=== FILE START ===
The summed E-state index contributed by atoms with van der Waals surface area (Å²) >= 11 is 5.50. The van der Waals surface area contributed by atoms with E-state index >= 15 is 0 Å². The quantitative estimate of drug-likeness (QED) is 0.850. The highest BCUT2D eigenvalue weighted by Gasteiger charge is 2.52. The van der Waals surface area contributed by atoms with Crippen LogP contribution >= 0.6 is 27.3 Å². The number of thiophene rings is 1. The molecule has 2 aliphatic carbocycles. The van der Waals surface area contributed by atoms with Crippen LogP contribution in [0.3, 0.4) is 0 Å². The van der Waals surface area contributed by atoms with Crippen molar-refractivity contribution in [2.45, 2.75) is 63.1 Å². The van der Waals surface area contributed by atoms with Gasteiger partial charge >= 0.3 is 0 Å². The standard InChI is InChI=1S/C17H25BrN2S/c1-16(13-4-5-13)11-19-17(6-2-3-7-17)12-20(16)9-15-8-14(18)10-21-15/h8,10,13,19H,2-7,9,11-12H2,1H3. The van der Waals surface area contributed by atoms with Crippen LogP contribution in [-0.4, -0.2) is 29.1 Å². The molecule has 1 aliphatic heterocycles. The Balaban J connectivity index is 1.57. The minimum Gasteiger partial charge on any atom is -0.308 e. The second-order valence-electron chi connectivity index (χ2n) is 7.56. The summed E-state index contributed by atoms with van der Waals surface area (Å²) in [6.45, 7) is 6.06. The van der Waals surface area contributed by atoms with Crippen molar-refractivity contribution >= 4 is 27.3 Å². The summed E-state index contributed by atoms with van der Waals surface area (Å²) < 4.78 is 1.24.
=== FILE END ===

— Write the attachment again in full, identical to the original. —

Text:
The summed E-state index contributed by atoms with van der Waals surface area (Å²) >= 11 is 5.50. The van der Waals surface area contributed by atoms with E-state index >= 15 is 0 Å². The quantitative estimate of drug-likeness (QED) is 0.850. The highest BCUT2D eigenvalue weighted by Gasteiger charge is 2.52. The van der Waals surface area contributed by atoms with Crippen LogP contribution >= 0.6 is 27.3 Å². The number of thiophene rings is 1. The molecule has 2 aliphatic carbocycles. The van der Waals surface area contributed by atoms with Crippen LogP contribution in [0.3, 0.4) is 0 Å². The van der Waals surface area contributed by atoms with Crippen molar-refractivity contribution in [2.45, 2.75) is 63.1 Å². The van der Waals surface area contributed by atoms with Gasteiger partial charge >= 0.3 is 0 Å². The standard InChI is InChI=1S/C17H25BrN2S/c1-16(13-4-5-13)11-19-17(6-2-3-7-17)12-20(16)9-15-8-14(18)10-21-15/h8,10,13,19H,2-7,9,11-12H2,1H3. The van der Waals surface area contributed by atoms with Crippen LogP contribution in [-0.4, -0.2) is 29.1 Å². The molecule has 1 aliphatic heterocycles. The Balaban J connectivity index is 1.57. The minimum Gasteiger partial charge on any atom is -0.308 e. The second-order valence-electron chi connectivity index (χ2n) is 7.56. The summed E-state index contributed by atoms with van der Waals surface area (Å²) in [6.45, 7) is 6.06. The van der Waals surface area contributed by atoms with Crippen molar-refractivity contribution >= 4 is 27.3 Å². The summed E-state index contributed by atoms with van der Waals surface area (Å²) < 4.78 is 1.24.